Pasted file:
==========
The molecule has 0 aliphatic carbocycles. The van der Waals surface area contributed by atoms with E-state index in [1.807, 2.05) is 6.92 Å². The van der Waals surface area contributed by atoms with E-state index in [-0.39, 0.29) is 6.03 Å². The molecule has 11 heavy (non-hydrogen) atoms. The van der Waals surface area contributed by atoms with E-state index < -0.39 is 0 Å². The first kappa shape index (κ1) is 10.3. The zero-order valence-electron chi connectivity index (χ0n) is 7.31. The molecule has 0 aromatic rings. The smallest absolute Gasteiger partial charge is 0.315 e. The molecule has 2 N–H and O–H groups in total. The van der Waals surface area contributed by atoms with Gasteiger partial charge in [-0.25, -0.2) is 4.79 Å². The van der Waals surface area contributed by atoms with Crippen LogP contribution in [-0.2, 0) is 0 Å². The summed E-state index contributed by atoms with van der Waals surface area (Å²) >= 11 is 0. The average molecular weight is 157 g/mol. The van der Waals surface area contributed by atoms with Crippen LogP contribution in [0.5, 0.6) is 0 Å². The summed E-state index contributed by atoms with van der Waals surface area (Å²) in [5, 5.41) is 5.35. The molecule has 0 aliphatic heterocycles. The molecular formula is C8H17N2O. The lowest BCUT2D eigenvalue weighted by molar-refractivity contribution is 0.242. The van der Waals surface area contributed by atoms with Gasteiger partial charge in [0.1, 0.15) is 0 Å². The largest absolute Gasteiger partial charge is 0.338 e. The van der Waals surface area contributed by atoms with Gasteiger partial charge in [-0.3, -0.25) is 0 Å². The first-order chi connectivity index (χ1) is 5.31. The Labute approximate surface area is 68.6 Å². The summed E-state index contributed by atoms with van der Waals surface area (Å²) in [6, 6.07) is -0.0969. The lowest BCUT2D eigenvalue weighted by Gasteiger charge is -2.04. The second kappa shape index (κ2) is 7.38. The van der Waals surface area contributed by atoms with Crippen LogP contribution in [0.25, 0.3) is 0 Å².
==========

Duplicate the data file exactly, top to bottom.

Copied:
The molecule has 0 aliphatic carbocycles. The van der Waals surface area contributed by atoms with E-state index in [1.807, 2.05) is 6.92 Å². The van der Waals surface area contributed by atoms with E-state index in [-0.39, 0.29) is 6.03 Å². The molecule has 11 heavy (non-hydrogen) atoms. The van der Waals surface area contributed by atoms with E-state index < -0.39 is 0 Å². The first kappa shape index (κ1) is 10.3. The zero-order valence-electron chi connectivity index (χ0n) is 7.31. The molecule has 0 aromatic rings. The smallest absolute Gasteiger partial charge is 0.315 e. The molecule has 2 N–H and O–H groups in total. The van der Waals surface area contributed by atoms with Gasteiger partial charge in [-0.25, -0.2) is 4.79 Å². The van der Waals surface area contributed by atoms with Crippen LogP contribution in [-0.2, 0) is 0 Å². The summed E-state index contributed by atoms with van der Waals surface area (Å²) >= 11 is 0. The average molecular weight is 157 g/mol. The van der Waals surface area contributed by atoms with Crippen LogP contribution in [0.5, 0.6) is 0 Å². The summed E-state index contributed by atoms with van der Waals surface area (Å²) in [5, 5.41) is 5.35. The molecule has 0 aliphatic heterocycles. The molecular formula is C8H17N2O. The lowest BCUT2D eigenvalue weighted by molar-refractivity contribution is 0.242. The van der Waals surface area contributed by atoms with Gasteiger partial charge in [0.1, 0.15) is 0 Å². The largest absolute Gasteiger partial charge is 0.338 e. The van der Waals surface area contributed by atoms with Gasteiger partial charge in [-0.3, -0.25) is 0 Å². The first-order chi connectivity index (χ1) is 5.31. The Labute approximate surface area is 68.6 Å². The summed E-state index contributed by atoms with van der Waals surface area (Å²) in [6, 6.07) is -0.0969. The lowest BCUT2D eigenvalue weighted by Gasteiger charge is -2.04. The second kappa shape index (κ2) is 7.38. The van der Waals surface area contributed by atoms with Crippen LogP contribution in [0.25, 0.3) is 0 Å².